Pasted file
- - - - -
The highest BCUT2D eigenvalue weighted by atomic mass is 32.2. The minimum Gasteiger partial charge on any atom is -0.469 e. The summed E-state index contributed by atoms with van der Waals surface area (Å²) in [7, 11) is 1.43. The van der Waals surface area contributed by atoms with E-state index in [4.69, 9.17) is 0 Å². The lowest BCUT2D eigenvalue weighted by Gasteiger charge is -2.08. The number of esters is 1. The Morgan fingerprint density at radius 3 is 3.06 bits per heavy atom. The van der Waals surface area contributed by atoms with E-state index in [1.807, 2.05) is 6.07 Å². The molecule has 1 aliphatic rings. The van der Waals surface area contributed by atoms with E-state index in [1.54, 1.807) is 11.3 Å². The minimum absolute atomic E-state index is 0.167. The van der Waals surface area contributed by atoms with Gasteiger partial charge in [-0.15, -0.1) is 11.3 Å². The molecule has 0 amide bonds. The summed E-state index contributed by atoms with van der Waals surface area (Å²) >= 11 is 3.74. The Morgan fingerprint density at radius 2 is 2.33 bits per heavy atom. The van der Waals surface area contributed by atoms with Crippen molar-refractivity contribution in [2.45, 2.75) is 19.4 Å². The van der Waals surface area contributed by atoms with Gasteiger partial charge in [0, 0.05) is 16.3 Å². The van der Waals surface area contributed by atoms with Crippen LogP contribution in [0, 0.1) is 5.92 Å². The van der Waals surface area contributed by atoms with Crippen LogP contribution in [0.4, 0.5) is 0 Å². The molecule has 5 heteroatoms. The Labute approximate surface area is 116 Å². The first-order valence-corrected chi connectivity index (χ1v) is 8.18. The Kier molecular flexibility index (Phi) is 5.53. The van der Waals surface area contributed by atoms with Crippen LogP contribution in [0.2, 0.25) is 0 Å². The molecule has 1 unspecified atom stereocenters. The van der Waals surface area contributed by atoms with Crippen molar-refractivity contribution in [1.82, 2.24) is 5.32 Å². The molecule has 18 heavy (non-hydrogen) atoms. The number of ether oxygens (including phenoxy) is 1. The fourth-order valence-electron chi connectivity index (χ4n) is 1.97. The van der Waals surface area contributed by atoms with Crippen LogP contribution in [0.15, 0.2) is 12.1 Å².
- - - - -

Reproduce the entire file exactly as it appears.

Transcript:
The highest BCUT2D eigenvalue weighted by atomic mass is 32.2. The minimum Gasteiger partial charge on any atom is -0.469 e. The summed E-state index contributed by atoms with van der Waals surface area (Å²) in [7, 11) is 1.43. The van der Waals surface area contributed by atoms with E-state index in [4.69, 9.17) is 0 Å². The lowest BCUT2D eigenvalue weighted by Gasteiger charge is -2.08. The number of esters is 1. The Morgan fingerprint density at radius 3 is 3.06 bits per heavy atom. The van der Waals surface area contributed by atoms with E-state index in [1.807, 2.05) is 6.07 Å². The molecule has 1 aliphatic rings. The van der Waals surface area contributed by atoms with E-state index in [1.54, 1.807) is 11.3 Å². The minimum absolute atomic E-state index is 0.167. The van der Waals surface area contributed by atoms with Gasteiger partial charge in [-0.15, -0.1) is 11.3 Å². The molecule has 0 amide bonds. The summed E-state index contributed by atoms with van der Waals surface area (Å²) >= 11 is 3.74. The Morgan fingerprint density at radius 2 is 2.33 bits per heavy atom. The van der Waals surface area contributed by atoms with Crippen molar-refractivity contribution in [2.45, 2.75) is 19.4 Å². The van der Waals surface area contributed by atoms with Gasteiger partial charge in [0, 0.05) is 16.3 Å². The van der Waals surface area contributed by atoms with Crippen LogP contribution in [0, 0.1) is 5.92 Å². The van der Waals surface area contributed by atoms with Crippen LogP contribution in [0.4, 0.5) is 0 Å². The molecule has 5 heteroatoms. The Labute approximate surface area is 116 Å². The first-order valence-corrected chi connectivity index (χ1v) is 8.18. The Kier molecular flexibility index (Phi) is 5.53. The van der Waals surface area contributed by atoms with Crippen LogP contribution in [0.2, 0.25) is 0 Å². The molecule has 1 unspecified atom stereocenters. The van der Waals surface area contributed by atoms with Crippen molar-refractivity contribution in [1.82, 2.24) is 5.32 Å². The molecule has 18 heavy (non-hydrogen) atoms. The number of ether oxygens (including phenoxy) is 1. The fourth-order valence-electron chi connectivity index (χ4n) is 1.97. The van der Waals surface area contributed by atoms with Crippen LogP contribution in [0.15, 0.2) is 12.1 Å².